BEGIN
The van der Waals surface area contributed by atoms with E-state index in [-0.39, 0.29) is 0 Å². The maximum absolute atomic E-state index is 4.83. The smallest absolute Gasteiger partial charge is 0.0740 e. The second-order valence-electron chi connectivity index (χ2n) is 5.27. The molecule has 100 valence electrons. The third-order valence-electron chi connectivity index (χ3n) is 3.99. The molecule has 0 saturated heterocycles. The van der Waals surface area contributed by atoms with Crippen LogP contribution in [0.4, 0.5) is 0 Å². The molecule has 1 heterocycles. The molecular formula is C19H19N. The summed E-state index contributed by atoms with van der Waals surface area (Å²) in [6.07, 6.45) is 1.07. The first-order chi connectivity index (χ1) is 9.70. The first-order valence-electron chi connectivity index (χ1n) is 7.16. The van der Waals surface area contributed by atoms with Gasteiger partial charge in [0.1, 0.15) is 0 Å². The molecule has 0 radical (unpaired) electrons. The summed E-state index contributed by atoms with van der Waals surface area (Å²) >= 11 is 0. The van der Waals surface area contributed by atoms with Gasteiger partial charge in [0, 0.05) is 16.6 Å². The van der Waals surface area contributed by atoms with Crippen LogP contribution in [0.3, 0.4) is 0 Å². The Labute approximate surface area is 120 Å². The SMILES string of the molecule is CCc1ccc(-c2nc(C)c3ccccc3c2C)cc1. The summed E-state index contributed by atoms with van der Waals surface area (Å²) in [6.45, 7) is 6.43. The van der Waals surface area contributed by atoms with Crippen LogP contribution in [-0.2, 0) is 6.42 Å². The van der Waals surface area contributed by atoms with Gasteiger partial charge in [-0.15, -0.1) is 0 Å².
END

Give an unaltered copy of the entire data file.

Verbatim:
The van der Waals surface area contributed by atoms with E-state index in [-0.39, 0.29) is 0 Å². The maximum absolute atomic E-state index is 4.83. The smallest absolute Gasteiger partial charge is 0.0740 e. The second-order valence-electron chi connectivity index (χ2n) is 5.27. The molecule has 100 valence electrons. The third-order valence-electron chi connectivity index (χ3n) is 3.99. The molecule has 0 saturated heterocycles. The van der Waals surface area contributed by atoms with Crippen LogP contribution in [0.4, 0.5) is 0 Å². The molecule has 1 heterocycles. The molecular formula is C19H19N. The summed E-state index contributed by atoms with van der Waals surface area (Å²) in [6.07, 6.45) is 1.07. The first-order chi connectivity index (χ1) is 9.70. The first-order valence-electron chi connectivity index (χ1n) is 7.16. The van der Waals surface area contributed by atoms with Gasteiger partial charge in [0.1, 0.15) is 0 Å². The molecule has 0 radical (unpaired) electrons. The summed E-state index contributed by atoms with van der Waals surface area (Å²) >= 11 is 0. The van der Waals surface area contributed by atoms with Gasteiger partial charge in [0, 0.05) is 16.6 Å². The van der Waals surface area contributed by atoms with Crippen LogP contribution in [0.3, 0.4) is 0 Å². The Labute approximate surface area is 120 Å². The SMILES string of the molecule is CCc1ccc(-c2nc(C)c3ccccc3c2C)cc1. The summed E-state index contributed by atoms with van der Waals surface area (Å²) in [6.45, 7) is 6.43. The van der Waals surface area contributed by atoms with Crippen LogP contribution in [-0.2, 0) is 6.42 Å². The van der Waals surface area contributed by atoms with Gasteiger partial charge in [-0.15, -0.1) is 0 Å².